DOL Issues Final Rule on Paid Sick Leave for Federal Contractors

On September 30, 2016, the U.S. Department of Labor’s (DOL) Wage and Hour Division published the Final Rule implementing Executive Order 13706, which requires covered federal contractors to provide up to seven days (56 hours) of paid sick leave annually to all employees. The DOL predicts that the Final Rule, effective on November 29, 2016, will provide paid sick leave to 1.15 million employees, including 594,000 employees who do not currently receive paid sick leave.

The Executive Order applies to new contracts and replacements for expiring contracts that result from solicitations, or contracts awarded outside the solicitation process, issued on or after January 1, 2017. It also covers those who are exempt from the FLSA’s minimum wage and overtime provisions. However, it does not apply to employees working on contracts covered by a collective bargaining agreement (CBA) that provides at least 56 hours of paid sick leave until January 1, 2020, or the CBA termination date, whichever occurs first.

Summary of Paid Sick Leave Terms under Final Rule:

  • Time accrued:  employees will accrue 1 hour of paid sick leave for every 30 hours worked, for up to 56 hours in a year.
  • Permitted use:  for employee’s own illnesses and other health care needs (includes preventive care); for the care of a family member or loved one (e.g. close friend) who is in need of health care; for purposes resulting from being the victim of domestic violence, sexual assault, or stalking (i.e. can include seeking counseling, relocation, or legal services)—or to assist a family member or loved one who is a victim of such behavior.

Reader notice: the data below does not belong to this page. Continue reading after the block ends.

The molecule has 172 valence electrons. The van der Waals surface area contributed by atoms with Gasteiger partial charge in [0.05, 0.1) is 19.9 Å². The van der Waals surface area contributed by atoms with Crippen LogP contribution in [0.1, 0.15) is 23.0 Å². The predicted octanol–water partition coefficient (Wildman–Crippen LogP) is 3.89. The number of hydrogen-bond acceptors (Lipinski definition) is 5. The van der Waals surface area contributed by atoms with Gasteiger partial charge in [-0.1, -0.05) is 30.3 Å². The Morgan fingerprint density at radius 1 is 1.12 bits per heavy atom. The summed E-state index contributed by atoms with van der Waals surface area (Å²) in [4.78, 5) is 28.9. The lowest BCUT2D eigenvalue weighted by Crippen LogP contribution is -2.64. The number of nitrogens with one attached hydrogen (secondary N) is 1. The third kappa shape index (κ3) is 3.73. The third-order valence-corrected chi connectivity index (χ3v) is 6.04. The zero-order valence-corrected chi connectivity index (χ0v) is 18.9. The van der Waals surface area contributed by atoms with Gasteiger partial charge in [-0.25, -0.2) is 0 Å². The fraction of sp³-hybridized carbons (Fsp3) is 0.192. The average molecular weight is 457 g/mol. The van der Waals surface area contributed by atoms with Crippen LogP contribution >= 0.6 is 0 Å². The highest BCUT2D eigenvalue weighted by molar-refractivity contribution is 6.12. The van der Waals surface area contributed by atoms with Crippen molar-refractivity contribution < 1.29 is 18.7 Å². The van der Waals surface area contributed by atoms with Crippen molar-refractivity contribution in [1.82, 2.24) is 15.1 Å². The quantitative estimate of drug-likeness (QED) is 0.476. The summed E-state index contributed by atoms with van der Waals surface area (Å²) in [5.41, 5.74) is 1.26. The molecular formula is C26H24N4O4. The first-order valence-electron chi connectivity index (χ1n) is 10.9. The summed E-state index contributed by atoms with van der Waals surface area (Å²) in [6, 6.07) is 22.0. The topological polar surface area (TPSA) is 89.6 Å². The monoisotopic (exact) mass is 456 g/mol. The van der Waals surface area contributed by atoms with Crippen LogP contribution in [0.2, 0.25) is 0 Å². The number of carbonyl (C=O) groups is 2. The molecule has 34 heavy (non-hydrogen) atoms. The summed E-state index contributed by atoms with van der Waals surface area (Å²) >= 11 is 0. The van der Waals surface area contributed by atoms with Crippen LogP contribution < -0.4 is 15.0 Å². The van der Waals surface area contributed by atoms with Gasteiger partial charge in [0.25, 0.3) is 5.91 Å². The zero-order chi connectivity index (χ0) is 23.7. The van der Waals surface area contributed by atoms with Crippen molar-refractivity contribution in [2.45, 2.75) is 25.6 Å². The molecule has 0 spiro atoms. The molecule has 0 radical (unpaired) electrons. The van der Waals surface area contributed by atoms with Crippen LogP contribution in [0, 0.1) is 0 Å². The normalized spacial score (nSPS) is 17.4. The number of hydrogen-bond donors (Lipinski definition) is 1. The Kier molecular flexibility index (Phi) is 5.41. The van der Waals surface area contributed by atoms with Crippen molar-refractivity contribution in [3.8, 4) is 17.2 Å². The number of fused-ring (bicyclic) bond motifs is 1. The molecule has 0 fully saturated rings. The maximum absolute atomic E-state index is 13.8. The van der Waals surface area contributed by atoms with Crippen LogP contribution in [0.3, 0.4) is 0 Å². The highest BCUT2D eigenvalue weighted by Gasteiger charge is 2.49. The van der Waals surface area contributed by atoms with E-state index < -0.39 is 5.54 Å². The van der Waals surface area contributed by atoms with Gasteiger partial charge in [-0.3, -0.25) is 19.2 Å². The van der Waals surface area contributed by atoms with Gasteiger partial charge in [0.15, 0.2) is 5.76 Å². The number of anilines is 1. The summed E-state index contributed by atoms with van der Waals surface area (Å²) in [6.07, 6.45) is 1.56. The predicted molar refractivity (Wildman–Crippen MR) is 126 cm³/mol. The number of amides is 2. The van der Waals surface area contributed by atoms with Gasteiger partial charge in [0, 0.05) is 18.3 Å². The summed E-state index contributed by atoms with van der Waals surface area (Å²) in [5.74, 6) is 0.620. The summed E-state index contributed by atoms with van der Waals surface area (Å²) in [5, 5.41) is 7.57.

• Carry-over:  employees can carry over up to 56 hours of unused paid sick leave from year to year while they work for the same contractor.
  • Cash-out:  contractors will not be required to pay employees for any unused paid sick leave when they leave their job.
  • Time used:  employees can use as little as an hour, or as much as all paid sick leave they have accrued, at a time.
  • Certification:  employers may require that employees using paid sick leave provide certification from a health care provider.
  • Anti-retaliation:  employers may not interfere with the accrual or use of paid sick leave.

For additional information on Executive Order 13706 and the Final Rule, including a Fact Sheet, FAQs, as well as some other helpful links, be sure to stop by the DOL website and consult with your legal expert to determine what these new requirements mean for your organization.

By Bryce Hansell, Associate Consultant and Jeff Henderson, Associate Consultant

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